Nifty has risen 11% during this period thanks to the rally in large stocks
MSCI India index is trading at one-year forward price-to-earnings multiple of 18 times
Mumbai: At first glance, things seem fine for Indian equities. But a closer look at the performance of key benchmark index Nifty50 would show that Indian equities remain a tale of stark divergence. In fact, things have become worse on this front.
An analysis by Motilal Oswal Securities Ltd showed that within the Nifty50, top 15 stocks delivered 30% returns, rest are down 11% over December 2017-June 2019. The Nifty itself has risen 11% during this period thanks to the rally in large stocks.
According to the brokerage house, valuations too show a stark picture of divergence. The stocks that have rallied are trading at a significant premium to their long-term average valuations, while others are trading at a discount to their historical valuations.
“This polarisation on performance and valuations clearly underscores two things: investors taking continued refuge in the quality/earnings predictability theme in an environment of economic slowdown and there is a lack of pick-up in broader market’s earnings," it said in a report on 25 June.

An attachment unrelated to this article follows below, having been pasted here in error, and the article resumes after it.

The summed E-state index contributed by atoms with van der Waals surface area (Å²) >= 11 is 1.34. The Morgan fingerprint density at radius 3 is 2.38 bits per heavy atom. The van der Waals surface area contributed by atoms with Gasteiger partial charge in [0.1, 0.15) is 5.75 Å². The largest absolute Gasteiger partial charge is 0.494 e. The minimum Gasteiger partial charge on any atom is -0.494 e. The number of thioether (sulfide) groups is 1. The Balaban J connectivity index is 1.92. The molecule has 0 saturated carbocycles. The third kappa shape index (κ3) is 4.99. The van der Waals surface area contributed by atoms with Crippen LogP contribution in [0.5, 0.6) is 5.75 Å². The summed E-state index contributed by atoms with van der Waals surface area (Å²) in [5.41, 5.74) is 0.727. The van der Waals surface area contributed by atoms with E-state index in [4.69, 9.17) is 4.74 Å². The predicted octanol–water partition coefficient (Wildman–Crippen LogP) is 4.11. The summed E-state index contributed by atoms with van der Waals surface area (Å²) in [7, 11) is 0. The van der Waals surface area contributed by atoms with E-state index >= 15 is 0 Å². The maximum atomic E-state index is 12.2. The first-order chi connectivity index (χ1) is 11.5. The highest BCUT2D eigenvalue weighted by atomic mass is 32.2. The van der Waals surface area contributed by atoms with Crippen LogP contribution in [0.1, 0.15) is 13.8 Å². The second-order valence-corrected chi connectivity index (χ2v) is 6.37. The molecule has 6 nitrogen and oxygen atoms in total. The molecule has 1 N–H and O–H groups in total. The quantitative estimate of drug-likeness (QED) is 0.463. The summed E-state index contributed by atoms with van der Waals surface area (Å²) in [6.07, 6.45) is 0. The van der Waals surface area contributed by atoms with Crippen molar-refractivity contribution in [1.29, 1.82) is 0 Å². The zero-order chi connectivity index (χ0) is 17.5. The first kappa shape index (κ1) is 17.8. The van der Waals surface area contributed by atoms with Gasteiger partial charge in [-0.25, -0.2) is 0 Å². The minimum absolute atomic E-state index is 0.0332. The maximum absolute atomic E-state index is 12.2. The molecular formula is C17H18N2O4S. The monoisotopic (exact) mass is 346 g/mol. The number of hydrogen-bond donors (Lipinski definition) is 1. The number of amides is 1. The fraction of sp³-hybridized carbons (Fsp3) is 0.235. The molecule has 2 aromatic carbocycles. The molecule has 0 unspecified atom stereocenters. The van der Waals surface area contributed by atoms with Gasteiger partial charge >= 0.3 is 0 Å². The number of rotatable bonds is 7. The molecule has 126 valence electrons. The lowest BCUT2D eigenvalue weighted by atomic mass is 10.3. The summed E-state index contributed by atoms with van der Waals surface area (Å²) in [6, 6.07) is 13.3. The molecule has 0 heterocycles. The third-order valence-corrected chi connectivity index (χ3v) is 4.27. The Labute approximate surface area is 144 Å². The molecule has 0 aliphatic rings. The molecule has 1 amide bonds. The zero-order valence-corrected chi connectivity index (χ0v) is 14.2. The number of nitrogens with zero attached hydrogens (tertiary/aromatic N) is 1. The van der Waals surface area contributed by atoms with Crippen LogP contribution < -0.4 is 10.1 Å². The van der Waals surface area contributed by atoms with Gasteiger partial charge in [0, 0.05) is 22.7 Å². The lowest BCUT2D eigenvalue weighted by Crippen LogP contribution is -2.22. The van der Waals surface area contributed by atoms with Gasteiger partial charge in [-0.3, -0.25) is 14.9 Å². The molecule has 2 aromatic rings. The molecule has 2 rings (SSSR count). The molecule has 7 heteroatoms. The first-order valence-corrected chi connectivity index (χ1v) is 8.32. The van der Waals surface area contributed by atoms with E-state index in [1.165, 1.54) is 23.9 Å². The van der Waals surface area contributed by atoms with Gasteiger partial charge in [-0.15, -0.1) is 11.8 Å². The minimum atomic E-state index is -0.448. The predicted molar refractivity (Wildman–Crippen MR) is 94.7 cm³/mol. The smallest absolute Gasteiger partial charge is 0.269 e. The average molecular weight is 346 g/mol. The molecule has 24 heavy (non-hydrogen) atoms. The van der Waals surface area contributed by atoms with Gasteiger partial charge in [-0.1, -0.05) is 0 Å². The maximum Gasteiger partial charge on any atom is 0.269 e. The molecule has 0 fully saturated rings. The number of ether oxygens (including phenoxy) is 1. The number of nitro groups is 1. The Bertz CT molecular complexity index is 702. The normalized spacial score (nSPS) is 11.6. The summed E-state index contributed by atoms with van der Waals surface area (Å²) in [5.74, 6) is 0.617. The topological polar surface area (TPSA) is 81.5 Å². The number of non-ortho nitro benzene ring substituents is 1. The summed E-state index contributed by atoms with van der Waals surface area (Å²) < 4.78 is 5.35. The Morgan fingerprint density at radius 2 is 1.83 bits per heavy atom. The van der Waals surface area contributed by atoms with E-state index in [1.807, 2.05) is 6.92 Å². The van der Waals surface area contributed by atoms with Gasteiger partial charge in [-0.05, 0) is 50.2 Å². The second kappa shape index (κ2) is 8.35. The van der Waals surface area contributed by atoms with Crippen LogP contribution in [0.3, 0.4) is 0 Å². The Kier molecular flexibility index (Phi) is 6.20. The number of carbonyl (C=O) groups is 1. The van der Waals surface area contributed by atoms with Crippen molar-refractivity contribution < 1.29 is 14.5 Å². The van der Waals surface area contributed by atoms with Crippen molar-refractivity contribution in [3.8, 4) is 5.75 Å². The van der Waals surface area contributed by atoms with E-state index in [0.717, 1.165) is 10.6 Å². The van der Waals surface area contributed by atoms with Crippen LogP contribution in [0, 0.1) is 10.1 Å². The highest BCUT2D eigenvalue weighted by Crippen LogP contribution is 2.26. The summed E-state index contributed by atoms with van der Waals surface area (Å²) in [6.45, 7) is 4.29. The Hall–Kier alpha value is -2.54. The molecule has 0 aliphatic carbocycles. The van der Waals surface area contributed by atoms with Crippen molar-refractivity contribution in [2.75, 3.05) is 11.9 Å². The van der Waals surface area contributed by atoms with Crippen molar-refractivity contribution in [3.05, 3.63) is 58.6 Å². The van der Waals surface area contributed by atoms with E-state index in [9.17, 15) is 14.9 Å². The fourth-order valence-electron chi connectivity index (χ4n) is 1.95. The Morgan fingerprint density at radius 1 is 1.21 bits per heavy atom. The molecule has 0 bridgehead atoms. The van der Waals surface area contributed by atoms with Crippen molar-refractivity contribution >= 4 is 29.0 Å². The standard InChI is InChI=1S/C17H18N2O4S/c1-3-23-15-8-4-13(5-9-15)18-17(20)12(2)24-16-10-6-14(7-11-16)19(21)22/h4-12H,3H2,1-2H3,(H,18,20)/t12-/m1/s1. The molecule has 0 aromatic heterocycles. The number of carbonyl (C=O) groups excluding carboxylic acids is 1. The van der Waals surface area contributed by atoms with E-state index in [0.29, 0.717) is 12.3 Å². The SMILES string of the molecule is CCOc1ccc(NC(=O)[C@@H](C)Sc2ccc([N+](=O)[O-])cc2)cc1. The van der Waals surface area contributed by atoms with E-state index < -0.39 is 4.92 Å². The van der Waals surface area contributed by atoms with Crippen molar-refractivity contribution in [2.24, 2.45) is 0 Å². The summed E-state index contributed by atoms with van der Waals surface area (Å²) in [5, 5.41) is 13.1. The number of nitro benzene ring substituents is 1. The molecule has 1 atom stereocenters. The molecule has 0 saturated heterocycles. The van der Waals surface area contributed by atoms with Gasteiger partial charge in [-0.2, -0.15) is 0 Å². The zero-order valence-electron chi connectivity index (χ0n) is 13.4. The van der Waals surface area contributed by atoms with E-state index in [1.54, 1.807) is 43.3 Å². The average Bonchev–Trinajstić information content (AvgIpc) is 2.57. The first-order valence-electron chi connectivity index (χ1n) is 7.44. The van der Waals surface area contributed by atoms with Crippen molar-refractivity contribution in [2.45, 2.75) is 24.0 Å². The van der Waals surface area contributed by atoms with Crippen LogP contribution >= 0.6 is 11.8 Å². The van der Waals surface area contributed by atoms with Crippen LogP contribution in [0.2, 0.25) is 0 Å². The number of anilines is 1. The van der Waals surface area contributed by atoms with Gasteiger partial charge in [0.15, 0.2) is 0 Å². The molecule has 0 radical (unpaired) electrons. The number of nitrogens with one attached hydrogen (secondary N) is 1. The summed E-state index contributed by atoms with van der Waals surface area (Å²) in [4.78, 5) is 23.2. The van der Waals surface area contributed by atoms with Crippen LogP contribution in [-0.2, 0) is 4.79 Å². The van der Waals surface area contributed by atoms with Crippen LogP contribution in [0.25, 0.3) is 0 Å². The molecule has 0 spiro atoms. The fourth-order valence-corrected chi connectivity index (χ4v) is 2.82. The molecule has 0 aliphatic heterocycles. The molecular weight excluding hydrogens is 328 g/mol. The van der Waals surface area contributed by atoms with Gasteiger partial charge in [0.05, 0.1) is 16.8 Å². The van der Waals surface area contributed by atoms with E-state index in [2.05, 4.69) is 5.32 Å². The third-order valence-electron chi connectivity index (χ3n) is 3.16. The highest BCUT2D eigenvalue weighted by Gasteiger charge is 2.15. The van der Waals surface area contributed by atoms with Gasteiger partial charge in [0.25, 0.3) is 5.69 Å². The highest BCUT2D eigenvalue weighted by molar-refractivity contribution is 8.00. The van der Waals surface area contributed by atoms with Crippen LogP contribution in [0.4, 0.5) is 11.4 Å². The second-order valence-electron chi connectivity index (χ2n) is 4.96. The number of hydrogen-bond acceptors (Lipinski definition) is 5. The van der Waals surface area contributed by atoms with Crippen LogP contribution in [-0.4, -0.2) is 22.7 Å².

Moderating domestic consumption, concerns around liquidity and limited clarity on monsoon would make earnings revival difficult. Globally as well, economic growth scenario is not very upbeat on the back of trade wars.
Despite that, Indian equities continue to trade at premium to emerging market peers. The MSCI India index is trading at one-year forward price-to-earnings multiple of 18 times. This is much higher than the 13 times of the MSCI Emerging Market index.
Even though India may not be a direct casualty of the trade war, internal worries cannot be ignored and hence this valuation multiple should moderate further.
Meanwhile, apart from June quarter earnings for fiscal year 2020, the upcoming Union Budget is among the key near-term triggers for the market. One of the expectations is that the government would announce steps to boost consumption and liquidity. But given the fiscal constraints it will be interesting to see how the government achieves it.